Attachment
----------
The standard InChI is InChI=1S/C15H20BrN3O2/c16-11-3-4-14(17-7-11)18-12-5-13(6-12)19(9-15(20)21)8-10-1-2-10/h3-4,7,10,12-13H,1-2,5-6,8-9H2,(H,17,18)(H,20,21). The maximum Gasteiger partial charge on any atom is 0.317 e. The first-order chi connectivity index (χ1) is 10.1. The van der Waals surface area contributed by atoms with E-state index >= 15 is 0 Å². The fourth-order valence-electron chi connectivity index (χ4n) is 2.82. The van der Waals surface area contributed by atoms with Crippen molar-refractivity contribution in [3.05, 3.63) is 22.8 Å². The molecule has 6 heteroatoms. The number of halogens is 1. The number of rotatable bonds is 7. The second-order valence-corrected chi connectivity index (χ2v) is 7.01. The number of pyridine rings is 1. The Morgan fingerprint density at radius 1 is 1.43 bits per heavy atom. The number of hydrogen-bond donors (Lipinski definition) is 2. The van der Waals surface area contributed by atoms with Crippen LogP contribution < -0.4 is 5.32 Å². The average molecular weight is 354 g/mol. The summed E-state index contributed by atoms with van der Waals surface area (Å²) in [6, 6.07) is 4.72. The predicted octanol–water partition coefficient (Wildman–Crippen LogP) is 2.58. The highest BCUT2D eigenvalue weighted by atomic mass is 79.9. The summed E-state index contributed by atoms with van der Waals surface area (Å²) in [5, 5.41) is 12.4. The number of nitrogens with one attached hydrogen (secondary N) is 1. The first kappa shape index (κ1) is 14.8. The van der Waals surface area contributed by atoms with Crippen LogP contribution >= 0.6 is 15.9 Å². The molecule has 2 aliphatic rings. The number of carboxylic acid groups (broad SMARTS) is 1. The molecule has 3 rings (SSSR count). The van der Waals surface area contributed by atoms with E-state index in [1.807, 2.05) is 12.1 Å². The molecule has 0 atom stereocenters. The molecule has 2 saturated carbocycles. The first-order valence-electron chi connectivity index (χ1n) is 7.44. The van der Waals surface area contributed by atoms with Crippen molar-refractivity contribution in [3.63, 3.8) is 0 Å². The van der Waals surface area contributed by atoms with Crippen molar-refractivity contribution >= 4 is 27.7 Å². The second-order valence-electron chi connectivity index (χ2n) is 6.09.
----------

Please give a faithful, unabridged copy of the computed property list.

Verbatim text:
The standard InChI is InChI=1S/C15H20BrN3O2/c16-11-3-4-14(17-7-11)18-12-5-13(6-12)19(9-15(20)21)8-10-1-2-10/h3-4,7,10,12-13H,1-2,5-6,8-9H2,(H,17,18)(H,20,21). The maximum Gasteiger partial charge on any atom is 0.317 e. The first-order chi connectivity index (χ1) is 10.1. The van der Waals surface area contributed by atoms with E-state index >= 15 is 0 Å². The fourth-order valence-electron chi connectivity index (χ4n) is 2.82. The van der Waals surface area contributed by atoms with Crippen molar-refractivity contribution in [3.05, 3.63) is 22.8 Å². The molecule has 6 heteroatoms. The number of halogens is 1. The number of rotatable bonds is 7. The second-order valence-corrected chi connectivity index (χ2v) is 7.01. The number of pyridine rings is 1. The Morgan fingerprint density at radius 1 is 1.43 bits per heavy atom. The number of hydrogen-bond donors (Lipinski definition) is 2. The van der Waals surface area contributed by atoms with Crippen LogP contribution < -0.4 is 5.32 Å². The average molecular weight is 354 g/mol. The summed E-state index contributed by atoms with van der Waals surface area (Å²) in [6, 6.07) is 4.72. The predicted octanol–water partition coefficient (Wildman–Crippen LogP) is 2.58. The highest BCUT2D eigenvalue weighted by atomic mass is 79.9. The summed E-state index contributed by atoms with van der Waals surface area (Å²) in [5, 5.41) is 12.4. The number of nitrogens with one attached hydrogen (secondary N) is 1. The first kappa shape index (κ1) is 14.8. The van der Waals surface area contributed by atoms with Crippen LogP contribution >= 0.6 is 15.9 Å². The molecule has 2 aliphatic rings. The number of carboxylic acid groups (broad SMARTS) is 1. The molecule has 3 rings (SSSR count). The van der Waals surface area contributed by atoms with E-state index in [1.807, 2.05) is 12.1 Å². The molecule has 0 atom stereocenters. The molecule has 2 saturated carbocycles. The first-order valence-electron chi connectivity index (χ1n) is 7.44. The van der Waals surface area contributed by atoms with Crippen molar-refractivity contribution in [3.63, 3.8) is 0 Å². The van der Waals surface area contributed by atoms with Crippen molar-refractivity contribution >= 4 is 27.7 Å². The second-order valence-electron chi connectivity index (χ2n) is 6.09.